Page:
Floating Lanterns and Dinosaurs @ 01:07 pm
My family and I did some fun things over the last coupe of days. Some friends of mine turned me on to the Japanese Lantern Lighting Festival at Como. I'd never been before, and considering what a hardcore Anime/Manga fan I've turned into, it seemed right up my alley. Mason LOVED the idea of being anywhere after dark. (Shawn, unfortunately, has been gearing up for an interview at work, wherein she has to apply for the job she already has. Long story.) At any rate, we set off some time after supper. We actually found a pretty good parking and admission was cheap, $8 for the both of us ($5 for adults, $3 for children.)
There wasn't a lot TO DO, per se, at the festival, but there were things to see, admire, and demonstrations to enjoy. We watched a bit of music and fan dances, admired all the kimono and cosplayers, and tried some kakigori. I was particularly excited to try kakigori, since I had written about it in my fanfic based only on wikipedia entries. I can safely say now that it is exactly as advertised -- sort of weird, yet yummy (my description of a lot of Japanese food, honestly.) We tried "ichigo" flavor because Mason was utterly enchanted that he got to say the name of the hero of BLEACH and end up with something strawberry flavored. Kakigori, btw, is shaved ice with flavoring and sweetened condensed milk poured over the top of it. It is also sometimes served with a bit of mochi and/or red bean paste. Not unlike my favorite character, I'm a HUGE fan of red bean paste, so we went with both.
We wandered around and looked at other booths. Mason got his name writen in katakana, and we checked out the Japanese language versions of Shonen Jump (though we didn't buy any, since they all contained spoilers for where Mason is in the Manga/Anime.)
Probably Mason's favorite part of the festival was watching the folks from the kaishin dojo do a kenjutsu demonstration. These were serious fan boys playing with live blades. If I were twenty, I'd have joined the dojo on the spot. But, one thing I noticed right away is how few women were in the demonstration team. In fact, there was one. Her job? To hold the ribbons on a stick while the boys cut them.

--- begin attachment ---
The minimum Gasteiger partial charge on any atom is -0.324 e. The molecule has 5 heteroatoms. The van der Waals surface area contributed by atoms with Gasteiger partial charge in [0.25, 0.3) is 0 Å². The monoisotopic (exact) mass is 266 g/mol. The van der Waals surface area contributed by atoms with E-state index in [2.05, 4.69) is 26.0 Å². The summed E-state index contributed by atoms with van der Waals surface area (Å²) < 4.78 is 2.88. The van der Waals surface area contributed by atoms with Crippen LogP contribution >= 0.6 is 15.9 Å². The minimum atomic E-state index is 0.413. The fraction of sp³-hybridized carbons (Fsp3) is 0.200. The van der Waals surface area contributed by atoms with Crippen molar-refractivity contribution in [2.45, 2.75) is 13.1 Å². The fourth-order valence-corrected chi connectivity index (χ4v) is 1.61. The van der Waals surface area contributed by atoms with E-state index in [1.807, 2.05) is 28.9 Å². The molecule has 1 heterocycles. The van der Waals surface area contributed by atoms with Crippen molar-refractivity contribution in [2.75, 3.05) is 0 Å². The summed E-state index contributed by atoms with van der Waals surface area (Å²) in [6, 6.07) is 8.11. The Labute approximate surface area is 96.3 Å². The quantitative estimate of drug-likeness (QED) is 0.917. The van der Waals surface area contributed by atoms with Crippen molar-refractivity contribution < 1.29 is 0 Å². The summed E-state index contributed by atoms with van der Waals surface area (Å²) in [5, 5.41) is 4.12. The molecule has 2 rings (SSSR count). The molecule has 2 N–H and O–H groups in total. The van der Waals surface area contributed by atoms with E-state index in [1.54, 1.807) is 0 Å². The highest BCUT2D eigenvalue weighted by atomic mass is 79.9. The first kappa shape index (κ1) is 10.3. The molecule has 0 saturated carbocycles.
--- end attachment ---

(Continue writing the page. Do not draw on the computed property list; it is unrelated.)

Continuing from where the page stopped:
In fact, after the demo was over, I asked one of the boys handing out fliers for the dojo's open house where all the women were. "We have some," he insisted defensively. "I see one," I pointed out. "Without a sword." He had no response, so I asked, "If I signed up to your dojo, would I feel welcome?" He sniffed, "We have a women's changing room." To which I said, "That's like saying you have a women's bathroom. What I want to know is if any women are IN IT."
He walked away.
This is why I'm once again profoundly pleased that I found Kuk Sool Wan. They might not be perfect, but they have never made me feel weird being a woman who wants to hit stuff and kill people with swords. Oh, yeah, speaking of that, I sensed this gender divide might be a problem when, in a demonstration of ki, the kenjustsu head instructor was looking for volunteers from the audience and only chose big men. I piped up with, "Does it have to be dudes?" He, at least, looked at me and said, "No, honestly, attitude is more important than physical strength," and he let me join the guys trying to pull his arms apart. For the record, while we didn't pull sensei's arms apart, my side totally broke the grip of the other ALL MALE side of the tug-a-war.
Grrl power, bro. That's what I'm talking about.
The lantern lighting part of the festival was quite lovely. I sat on the grass and listened to the Anime fans next to me talking about their favorite shows, while Mason snuck up along the path for a better view of the actual ceremony. Mason was really kind of bummed when it was time to go home because he's at that age where darkness is both spooky but also REALLY COOL.
Yesterday, Shawn took the day off work to celebrate our break from quarantine to go to the Minnesota Zoo (aka "the big zoo.") We wanted to try to catch the dinosaur exhibit before it closes on September 2. What we discovered is that you have to pay EXTRA to get into see the dinos. This sort of sucks because that's no clear in any of the literature and by the time you get to the far side of the zoo where the entrance is... you've come pretty much through the whole thing and a long way. But, we coughed up the extra bucks (almost twice what it cost to do the entire Lantern Lighting Festival), and walked through. Mason, at least, found it amazingly awesome, so in that regard it was worth it.
The zoo itself was much the same as always, but Shawn hadn't been in a zillion years so a lot of it was new to her. And it's always fun to show off some of the more interesting new exibits to someone who's never experienced them. Plus, we sat through a lot of shows -- we watched the penguins getting fed, the aquarium feeding, and the bird show. Probably the favorite was the bird show because it's full of bad puns that Mason found hillarious and the flying birds really are rather spectacular.
A good time was had by all.
Today, I'm hoping to finally get back to Kuk Sool, speaking of, and promote up to my blue stripe. Did I mention I passed my test? Yep. I'm excited, but you know I always resist promotion. I don't know what's wrong with staying a yellow belt forever, but... whatever. :-)